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Archive for October, 2010

Chapter 7 Reading Notes: Creating News Features and Op-Ed from: Public Relations Writing and Media Techniques 6th Ed. by Dennis L. Wilcox

In this chapter the book discusses news features and Op-Ed’s.  A feature story can provide additional background information, generate human interest, and create understanding in a more imaginative way.

Feature stories can provide five different aspects to your writing:

  1. Provide more information to the consumer
  2. Give background and context about organizations
  3. Provide behind-the scenes perspective
  4. Give a human dimension to situations and events
  5. Generate publicity for standard products and services

There is no formal classification for feature stories and no practical limit to the variety of stories that can be written .  There are six frequently seen and used feature stories:

  1. Case Studies
  2. Application Stories
  3. Research Studies
  4. Backgrounders
  5. Personality profiles
  6. Historical pieces

The term Op-Ed means “opposite the editorial page.” The purpose of op-ed articles is to present a variety of views on current news events, governmental policies, pending legislation, and social issues.

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Chapter 6 Preparing Fact Sheets, Advisories, Media Kits, and Pitches from: Public Relations Writing and Media Techniques 6th ed. by Dennis L. Wilcox.

In this chapter the book discusses how to prepare fact sheets, advisories, media kits, and pitches.

Fact Sheets- Often accompany a news release or a media kit.  It is a list of facts in outline or bullet form that a reporter can use as a quick reference when writing a story. A fact sheet may form the basis of a whole story for a reporter, or the reporter might just use one or two of the facts provided.

Media Advisories– Can also be called media alerts because they tell assignment editors about up-coming events that they might be interested in covering from a story, photo, and video perspective.  Media alerts about upcoming events typically include the five Ws and H in outline form.

Media Kits– Also can be called a press kit, is usually prepared for major events and new product launches.  A basic media kit includes 7 things:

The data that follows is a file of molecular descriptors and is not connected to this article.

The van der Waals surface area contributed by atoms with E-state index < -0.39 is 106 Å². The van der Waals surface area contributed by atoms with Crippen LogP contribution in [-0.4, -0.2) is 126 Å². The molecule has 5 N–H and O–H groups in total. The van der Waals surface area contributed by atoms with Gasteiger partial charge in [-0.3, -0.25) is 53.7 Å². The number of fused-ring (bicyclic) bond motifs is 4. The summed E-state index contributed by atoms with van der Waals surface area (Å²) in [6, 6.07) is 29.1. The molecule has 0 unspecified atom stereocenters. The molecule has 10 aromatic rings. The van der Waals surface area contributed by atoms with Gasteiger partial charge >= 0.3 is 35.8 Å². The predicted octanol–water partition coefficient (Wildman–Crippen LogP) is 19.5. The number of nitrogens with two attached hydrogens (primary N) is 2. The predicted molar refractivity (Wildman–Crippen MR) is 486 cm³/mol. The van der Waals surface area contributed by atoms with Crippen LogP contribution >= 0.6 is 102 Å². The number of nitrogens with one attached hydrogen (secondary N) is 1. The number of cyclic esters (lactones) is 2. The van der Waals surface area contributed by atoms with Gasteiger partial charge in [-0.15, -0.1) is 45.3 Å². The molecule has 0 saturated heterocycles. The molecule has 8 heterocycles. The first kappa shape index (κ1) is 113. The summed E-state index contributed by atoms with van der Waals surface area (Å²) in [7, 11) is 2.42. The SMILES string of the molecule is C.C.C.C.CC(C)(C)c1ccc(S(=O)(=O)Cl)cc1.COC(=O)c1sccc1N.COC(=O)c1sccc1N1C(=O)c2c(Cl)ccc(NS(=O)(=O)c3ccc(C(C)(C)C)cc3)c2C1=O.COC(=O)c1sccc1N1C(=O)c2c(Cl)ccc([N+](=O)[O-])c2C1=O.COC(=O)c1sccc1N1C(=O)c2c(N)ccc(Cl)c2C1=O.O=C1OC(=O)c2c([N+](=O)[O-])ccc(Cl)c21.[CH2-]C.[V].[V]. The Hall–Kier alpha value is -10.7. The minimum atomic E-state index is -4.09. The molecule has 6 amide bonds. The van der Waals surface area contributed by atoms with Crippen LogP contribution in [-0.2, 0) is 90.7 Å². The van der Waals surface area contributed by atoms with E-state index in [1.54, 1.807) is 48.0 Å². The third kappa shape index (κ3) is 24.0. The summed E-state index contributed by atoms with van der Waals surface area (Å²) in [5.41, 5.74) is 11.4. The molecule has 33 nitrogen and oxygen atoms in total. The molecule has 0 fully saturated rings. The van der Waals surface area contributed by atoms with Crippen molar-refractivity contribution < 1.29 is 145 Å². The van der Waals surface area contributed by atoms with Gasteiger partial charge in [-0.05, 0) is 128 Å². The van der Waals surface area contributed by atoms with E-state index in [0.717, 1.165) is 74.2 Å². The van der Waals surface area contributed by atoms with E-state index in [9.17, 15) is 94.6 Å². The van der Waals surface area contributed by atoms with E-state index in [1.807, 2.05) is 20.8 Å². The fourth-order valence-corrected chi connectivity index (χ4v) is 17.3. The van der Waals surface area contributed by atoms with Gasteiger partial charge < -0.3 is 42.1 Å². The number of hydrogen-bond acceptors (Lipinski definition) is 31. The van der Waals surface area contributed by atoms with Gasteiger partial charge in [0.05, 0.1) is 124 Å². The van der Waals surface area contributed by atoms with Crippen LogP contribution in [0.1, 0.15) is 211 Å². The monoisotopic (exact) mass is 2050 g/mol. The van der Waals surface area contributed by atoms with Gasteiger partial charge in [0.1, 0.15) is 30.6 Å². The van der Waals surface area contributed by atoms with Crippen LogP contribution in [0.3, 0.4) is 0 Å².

1. A main news release
  2. A news feature
  3. Fact sheets on the product, organization, or event
  4. Background information
  5. Photos and drawings with captions
  6. Biographical material on the spokesperson or senior executive
  7. Some basic brochures

Pitching a Story–  Convince editors and reporters to cover an event or do a story.  They must be brief, raise interest, and come immediately to the point.  Pitch letters are customized to each editor based on the publication’s content, demographics, and circulation.

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Chapter 5 Writing the News Release: from Public Relations Writing and Media Techniques 6th ed, by Dennis L. Wilcox

In this chapter the authors discuss how to write news releases.

The traditional news release in the United States has been written on letter-sized white paper measuring 8.5 by 11 inches. 

Double spacing is the standard for printing news releases distributed via fax or regular mail.  However, if you are distributing news releases via e-mail and the Internet, single-spacing is the standard format.

The Associated Press Stylebook is the standard reference for writing news releases because it makes the work of reporters and editors much easier.

There are five basic types of news releases:

  1. Announcements
  2. Spot Announcements
  3. Reaction Releases
  4. Bad News
  5. Local News

The most important part of any release is the lead paragraph.  In the lead paragraph you must give the reader the basic details of the story or entice the reader to read the second paragraph in one to three sentences.

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